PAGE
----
Warrior Canine Connection is pleased to announce that Jennifer Desher has joined its pack and will serve as the program manager and service dog training instructor at its new training site located at the Perelman School of Medicine at the University of Pennsylvania.
Jennifer is no stranger to working with dogs. In fact, her training roots go back to 2011 when she was living in Minot, North Dakota, because her husband, Kevin, was stationed at Minot Air Force Base. While there, she started taking in stray dogs and doing basic obedience training with them, which she learned by watching YouTube videos, and then would find them deserving homes. During that 3 year-period, she trained and rehomed 60+ dogs. Hooked on working with dogs, she took an online formal dog training class.
Jennifer traces her love of dogs back to childhood. “I have always been a dog lover,” said Jennifer. “After begging my parents for what seemed like forever, I got my first dog at 13—a Samoyed, who I named Tinker, after my grandfather who was nicknamed ‘Tink.’”
In 2013, Jennifer and Kevin moved back to their hometown in Pa. Shortly afterward, Kevin deployed with the Air National Guard. While he was gone, Jennifer spent the year in Texas, attending the Starmark Animal Behavioral Center for additional training. After completing her education, she helped run dog training programs in North Carolina and then back in their hometown of Philadelphia.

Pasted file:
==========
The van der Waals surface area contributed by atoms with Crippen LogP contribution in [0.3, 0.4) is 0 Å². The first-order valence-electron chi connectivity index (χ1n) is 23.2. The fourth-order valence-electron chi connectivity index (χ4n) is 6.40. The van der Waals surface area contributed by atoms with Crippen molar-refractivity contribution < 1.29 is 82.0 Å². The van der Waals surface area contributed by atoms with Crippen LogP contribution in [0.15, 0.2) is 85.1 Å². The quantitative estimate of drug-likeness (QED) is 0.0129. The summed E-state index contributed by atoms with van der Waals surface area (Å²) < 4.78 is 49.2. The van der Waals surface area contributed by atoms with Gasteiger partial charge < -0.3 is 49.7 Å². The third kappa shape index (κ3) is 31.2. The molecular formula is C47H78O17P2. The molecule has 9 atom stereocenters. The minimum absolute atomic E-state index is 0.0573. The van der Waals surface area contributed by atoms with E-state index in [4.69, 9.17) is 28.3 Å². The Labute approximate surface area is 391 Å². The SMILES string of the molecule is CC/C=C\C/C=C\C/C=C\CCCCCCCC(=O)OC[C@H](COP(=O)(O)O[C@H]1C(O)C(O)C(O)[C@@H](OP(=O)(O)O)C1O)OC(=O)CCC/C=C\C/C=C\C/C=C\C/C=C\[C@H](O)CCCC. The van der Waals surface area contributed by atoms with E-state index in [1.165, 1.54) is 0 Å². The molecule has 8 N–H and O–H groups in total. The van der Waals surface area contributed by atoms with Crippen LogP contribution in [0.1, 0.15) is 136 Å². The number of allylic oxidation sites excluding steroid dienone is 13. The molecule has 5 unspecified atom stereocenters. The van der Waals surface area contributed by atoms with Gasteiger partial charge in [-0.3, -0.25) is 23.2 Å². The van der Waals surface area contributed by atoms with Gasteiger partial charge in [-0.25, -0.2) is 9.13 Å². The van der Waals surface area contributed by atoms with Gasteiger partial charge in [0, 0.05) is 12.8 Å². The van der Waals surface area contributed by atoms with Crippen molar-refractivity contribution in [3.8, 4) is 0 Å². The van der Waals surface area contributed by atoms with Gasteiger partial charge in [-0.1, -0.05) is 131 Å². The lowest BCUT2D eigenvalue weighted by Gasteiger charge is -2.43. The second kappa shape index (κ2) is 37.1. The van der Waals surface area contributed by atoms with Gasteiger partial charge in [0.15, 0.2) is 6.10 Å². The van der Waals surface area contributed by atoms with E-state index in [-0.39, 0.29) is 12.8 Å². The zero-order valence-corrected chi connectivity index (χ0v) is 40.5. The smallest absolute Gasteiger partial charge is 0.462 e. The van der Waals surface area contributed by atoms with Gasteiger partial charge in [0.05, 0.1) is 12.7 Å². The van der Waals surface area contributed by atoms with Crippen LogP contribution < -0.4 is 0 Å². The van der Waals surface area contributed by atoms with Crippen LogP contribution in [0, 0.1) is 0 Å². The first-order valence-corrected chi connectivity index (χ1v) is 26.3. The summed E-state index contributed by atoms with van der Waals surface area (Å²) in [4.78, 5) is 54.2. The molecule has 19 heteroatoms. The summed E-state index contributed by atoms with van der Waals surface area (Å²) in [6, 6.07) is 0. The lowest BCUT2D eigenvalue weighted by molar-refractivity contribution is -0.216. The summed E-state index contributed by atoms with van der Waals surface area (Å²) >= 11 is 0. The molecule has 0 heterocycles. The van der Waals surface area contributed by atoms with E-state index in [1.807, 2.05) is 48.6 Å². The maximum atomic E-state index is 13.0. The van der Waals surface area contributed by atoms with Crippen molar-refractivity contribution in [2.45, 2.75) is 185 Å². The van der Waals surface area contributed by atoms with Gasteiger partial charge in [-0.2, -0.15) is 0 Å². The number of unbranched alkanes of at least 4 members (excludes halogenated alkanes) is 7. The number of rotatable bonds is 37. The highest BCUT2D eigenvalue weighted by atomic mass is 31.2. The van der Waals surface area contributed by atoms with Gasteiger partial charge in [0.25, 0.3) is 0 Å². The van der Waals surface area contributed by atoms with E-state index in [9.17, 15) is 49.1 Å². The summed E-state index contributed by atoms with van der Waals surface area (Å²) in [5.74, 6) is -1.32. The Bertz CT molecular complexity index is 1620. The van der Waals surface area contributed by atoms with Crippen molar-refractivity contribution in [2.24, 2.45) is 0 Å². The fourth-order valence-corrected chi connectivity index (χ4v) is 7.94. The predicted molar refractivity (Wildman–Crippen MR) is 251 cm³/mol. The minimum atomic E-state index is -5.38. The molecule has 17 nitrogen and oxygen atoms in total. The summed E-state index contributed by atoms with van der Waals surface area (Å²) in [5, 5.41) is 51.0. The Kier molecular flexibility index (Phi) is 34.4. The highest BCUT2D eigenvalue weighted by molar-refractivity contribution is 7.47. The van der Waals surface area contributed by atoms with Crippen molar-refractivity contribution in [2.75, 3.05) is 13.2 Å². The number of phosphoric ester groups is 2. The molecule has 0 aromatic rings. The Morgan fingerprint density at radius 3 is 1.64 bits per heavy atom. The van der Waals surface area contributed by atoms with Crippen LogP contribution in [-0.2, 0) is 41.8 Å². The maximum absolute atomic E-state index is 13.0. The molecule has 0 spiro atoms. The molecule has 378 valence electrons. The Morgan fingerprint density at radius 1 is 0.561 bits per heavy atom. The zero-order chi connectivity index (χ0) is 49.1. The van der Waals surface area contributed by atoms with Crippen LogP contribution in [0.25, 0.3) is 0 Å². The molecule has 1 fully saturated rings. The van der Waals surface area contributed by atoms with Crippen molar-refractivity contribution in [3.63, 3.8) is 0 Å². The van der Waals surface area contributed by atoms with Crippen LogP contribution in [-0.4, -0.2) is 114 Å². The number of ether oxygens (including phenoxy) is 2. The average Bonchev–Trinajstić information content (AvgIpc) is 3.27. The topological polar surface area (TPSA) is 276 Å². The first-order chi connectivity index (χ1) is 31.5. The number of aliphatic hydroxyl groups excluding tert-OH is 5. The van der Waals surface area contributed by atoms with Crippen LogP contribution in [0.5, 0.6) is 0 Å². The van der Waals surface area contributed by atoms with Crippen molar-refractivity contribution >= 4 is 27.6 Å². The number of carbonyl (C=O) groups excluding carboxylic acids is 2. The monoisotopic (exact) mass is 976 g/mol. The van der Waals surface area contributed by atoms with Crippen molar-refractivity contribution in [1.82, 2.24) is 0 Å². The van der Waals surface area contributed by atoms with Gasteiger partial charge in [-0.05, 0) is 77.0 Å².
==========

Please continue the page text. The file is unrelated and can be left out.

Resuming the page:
So when Jennifer saw the job posting for a brand-new WCC program at the University of Pennsylvania, she immediately filled out the application.
“Finding something like this was a dream come true for me,” said Jennifer. “It hits home since it combines my passion for the military and Veterans with dog training—it was a no-brainer. And it’s in my hometown.”
Jennifer, Kevin, and their two children Penelope, 7, and Benjamin, 1, reside in Montgomery County, Pennsylvania, along with their 11-year-old Husky, Meyla. When not working, an avid runner, Jennifer can often be found logging miles around town or at the local parks with her kids and spending time with her large, extended family. She’s also an advocate for the education of beta-propeller protein-associated neurodegeneration (BPAN), a disorder her daughter, Penelope, has that damages the nervous system.